The seeming resolution of Chen’s presence in the embassy at first appeared to have headed off what was expected to be tension during two days of high-level talks set to begin Thursday among Clinton, Treasury Secretary Timothy Geithner and their Chinese counterparts over a wide range of issues. But the suggestion that Chen had left the embassy under conditions that were less favorable than U.S. officials had said roiled Washington.

The Congressional-Executive Commission on China, a panel of members of Congress and Obama administration officials that monitors U.S. relations with China, announced that it would hold an emergency session Thursday.

Rep. Christopher Smith, R-N.J., the chairman of the commission, said he was concerned about Chen’s safety. "He’s in a precarious situation,” Smith said, describing himself as “disappointed” when he first heard the news that Chen had left the embassy.

"I said from the beginning, ‘Who is going to monitor this?’ " Smith said. " ‘How will it be enforced?’ China is not a safe place for any dissident."

Smith said he also wanted to know how insistent State Department officials had been in negotiating Chen’s departure and whether officials had pushed for a solution so as not to derail the planned talks on other topics.

"I hope they weren’t operating on a get the desk cleared so the more important things can take place" basis, he said. "Human rights should be the most important priority that we have."

State Department officials in Washington and Beijing said Chen’s departure from the embassy had been voluntary.

“We respected Mr. Chen’s free will, both his desire to depart the embassy, which he did . . . of his own free will, and most fundamentally his consistently stated desire to stay and work in his own country and to continue his work,” said one diplomat, who spoke to reporters on the condition that he not be identified.

The official, who was involved with the negotiations, said that Ambassador Gary Locke had asked Chen, “ ‘Are you ready to go?’ And he sat there and he said . . . ‘Let’s go.’ And he stood up and we walked out together.”

A second State Department official at the briefing said, “Throughout his stay at the embassy – and I’m talking about numerous discussions – Mr. Chen made it clear that he wanted to remain in China with his family, and, frankly, he wanted to participate with what he thinks is ongoing in China, which is a very exciting, dynamic period that he believes that he has an important role to play, as do we.”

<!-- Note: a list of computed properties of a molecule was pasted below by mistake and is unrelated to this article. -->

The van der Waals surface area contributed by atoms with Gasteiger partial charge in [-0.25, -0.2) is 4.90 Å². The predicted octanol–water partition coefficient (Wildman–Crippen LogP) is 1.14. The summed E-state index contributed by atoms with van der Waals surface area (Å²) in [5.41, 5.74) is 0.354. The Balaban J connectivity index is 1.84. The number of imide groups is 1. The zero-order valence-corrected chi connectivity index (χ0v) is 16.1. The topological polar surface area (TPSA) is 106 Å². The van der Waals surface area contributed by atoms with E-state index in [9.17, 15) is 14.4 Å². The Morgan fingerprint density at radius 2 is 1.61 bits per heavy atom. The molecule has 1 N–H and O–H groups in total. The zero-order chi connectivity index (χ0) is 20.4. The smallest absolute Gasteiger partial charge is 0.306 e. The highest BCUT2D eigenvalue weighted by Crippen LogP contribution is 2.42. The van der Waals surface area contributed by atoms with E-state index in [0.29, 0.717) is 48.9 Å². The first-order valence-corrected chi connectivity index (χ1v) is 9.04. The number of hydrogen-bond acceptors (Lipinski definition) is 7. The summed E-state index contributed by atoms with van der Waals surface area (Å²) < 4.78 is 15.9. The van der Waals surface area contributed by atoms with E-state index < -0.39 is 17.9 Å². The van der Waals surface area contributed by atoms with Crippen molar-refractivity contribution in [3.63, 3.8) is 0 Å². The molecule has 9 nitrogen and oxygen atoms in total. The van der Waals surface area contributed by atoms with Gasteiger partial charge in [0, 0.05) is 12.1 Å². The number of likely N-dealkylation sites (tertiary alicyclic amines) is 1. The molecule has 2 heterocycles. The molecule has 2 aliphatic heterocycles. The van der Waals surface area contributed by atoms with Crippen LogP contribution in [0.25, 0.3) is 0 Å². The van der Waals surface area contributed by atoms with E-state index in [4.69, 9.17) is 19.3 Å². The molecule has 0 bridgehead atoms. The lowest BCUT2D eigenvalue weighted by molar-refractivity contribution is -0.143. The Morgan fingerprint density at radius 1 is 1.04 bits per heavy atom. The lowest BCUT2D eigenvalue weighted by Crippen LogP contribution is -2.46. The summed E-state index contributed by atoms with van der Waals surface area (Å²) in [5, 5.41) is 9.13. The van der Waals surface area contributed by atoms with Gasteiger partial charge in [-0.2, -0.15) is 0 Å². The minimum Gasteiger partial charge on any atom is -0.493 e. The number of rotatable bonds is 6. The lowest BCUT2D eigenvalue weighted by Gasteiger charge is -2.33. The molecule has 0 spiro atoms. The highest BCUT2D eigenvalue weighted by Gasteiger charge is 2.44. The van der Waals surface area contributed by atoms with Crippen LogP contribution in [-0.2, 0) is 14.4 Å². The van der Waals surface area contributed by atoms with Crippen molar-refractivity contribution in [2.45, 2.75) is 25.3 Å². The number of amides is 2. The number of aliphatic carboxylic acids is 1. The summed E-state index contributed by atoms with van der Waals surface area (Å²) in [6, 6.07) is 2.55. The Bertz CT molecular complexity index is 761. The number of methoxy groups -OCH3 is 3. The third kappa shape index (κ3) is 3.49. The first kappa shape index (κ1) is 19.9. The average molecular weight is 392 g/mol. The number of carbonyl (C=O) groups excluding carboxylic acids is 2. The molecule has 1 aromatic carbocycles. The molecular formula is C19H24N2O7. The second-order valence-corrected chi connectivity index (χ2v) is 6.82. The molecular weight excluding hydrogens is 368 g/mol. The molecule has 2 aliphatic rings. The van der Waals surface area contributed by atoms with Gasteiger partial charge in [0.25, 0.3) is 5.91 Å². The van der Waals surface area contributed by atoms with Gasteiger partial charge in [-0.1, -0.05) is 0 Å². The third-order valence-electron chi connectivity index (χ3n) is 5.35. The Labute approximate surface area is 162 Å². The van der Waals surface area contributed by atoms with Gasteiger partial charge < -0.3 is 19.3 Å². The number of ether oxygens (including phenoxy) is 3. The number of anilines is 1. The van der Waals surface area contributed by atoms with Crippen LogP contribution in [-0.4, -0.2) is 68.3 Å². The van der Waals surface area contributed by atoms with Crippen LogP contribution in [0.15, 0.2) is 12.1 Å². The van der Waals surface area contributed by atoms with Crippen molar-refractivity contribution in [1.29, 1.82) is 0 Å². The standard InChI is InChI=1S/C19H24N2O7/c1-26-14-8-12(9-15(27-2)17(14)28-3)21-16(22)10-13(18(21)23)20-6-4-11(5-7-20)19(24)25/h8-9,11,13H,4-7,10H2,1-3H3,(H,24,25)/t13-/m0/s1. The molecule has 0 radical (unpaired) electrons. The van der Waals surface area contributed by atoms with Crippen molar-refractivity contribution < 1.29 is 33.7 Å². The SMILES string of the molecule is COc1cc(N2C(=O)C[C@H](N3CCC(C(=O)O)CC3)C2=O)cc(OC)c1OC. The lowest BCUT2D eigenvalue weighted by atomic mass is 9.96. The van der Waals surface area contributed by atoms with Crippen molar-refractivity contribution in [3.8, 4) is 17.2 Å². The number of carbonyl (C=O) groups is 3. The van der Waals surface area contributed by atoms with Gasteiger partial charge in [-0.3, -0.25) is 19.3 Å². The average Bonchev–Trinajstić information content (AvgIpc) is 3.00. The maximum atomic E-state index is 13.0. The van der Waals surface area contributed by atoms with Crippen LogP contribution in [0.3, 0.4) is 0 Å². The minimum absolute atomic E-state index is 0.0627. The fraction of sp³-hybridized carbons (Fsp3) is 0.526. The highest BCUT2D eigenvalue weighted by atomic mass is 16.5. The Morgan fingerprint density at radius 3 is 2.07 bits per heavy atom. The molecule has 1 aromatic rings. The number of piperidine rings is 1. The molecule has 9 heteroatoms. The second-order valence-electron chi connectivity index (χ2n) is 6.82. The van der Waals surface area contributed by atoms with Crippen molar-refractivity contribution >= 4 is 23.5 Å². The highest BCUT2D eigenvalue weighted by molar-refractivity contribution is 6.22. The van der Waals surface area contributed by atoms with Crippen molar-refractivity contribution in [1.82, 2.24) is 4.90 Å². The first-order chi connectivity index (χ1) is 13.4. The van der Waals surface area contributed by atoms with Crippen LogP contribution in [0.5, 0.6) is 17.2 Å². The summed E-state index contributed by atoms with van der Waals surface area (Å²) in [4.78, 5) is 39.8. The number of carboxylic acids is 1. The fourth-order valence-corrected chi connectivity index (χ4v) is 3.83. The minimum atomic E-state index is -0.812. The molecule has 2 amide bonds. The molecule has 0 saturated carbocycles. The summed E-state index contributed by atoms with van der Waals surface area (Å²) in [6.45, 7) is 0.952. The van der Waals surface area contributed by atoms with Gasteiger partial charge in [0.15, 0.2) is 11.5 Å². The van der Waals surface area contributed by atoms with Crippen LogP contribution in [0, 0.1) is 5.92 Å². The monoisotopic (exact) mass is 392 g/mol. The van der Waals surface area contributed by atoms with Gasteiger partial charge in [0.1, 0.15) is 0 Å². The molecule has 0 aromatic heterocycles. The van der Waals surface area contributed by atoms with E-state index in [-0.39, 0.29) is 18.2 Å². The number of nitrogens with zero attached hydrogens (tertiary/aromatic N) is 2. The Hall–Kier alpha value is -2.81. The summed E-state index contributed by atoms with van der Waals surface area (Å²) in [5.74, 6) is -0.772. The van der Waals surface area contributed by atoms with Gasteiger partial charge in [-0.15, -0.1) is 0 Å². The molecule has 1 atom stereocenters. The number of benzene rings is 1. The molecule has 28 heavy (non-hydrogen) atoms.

Chen, who’s 40, was delivered Wednesday to a Beijing hospital, where he was treated for a foot he’d injured when fleeing. Reporters who tried to speak with him there caught only a fleeting glimpse of Chen, a small man in a white shirt and sunglasses, being pushed down a corridor in a wheelchair. A large number of security officers then shoved the group of journalists into a holding pen – fashioned with gates and benches they’d dragged over – and took photographs of their identification cards before pushing them into elevators.

Chen had been sentenced to 51 months in prison in 2006 – on trumped-up charges of damaging property and assembling a crowd to block traffic – after he’d campaigned on behalf of women who’d undergone forced sterilizations and abortions amid a local government campaign to enforce China’s one-child population control policy.

Upon being released from prison in September 2010, Chen was placed under home detention even though he hadn’t been charged with any additional crimes.

After news of Chen’s departure from the U.S. Embassy became public, the Chinese state news wire Xinhua said Wednesday that its government was demanding an apology from the Americans. It quoted Foreign Ministry spokesman Liu Weimin as saying that, "What the U.S. side has done has interfered in the domestic affairs of China, and the Chinese side will never accept it.”

Many were dubious of the arrangement from the start.

“There is good reason for skepticism about whether the Chinese government is both willing and able to deliver on the conditional release of Chen Guangcheng from U.S. diplomatic protection to a ‘safe’ location in China, particularly since neither side has identified that location or defined how it will be safe for Chen and his family,” Phelim Kine, senior Asia researcher for Human Rights Watch, said not long after the deal was announced.

Researcher Joyce Zhang in Beijing and Lesley Clark and Matthew Schofield in Washington contributed to this article.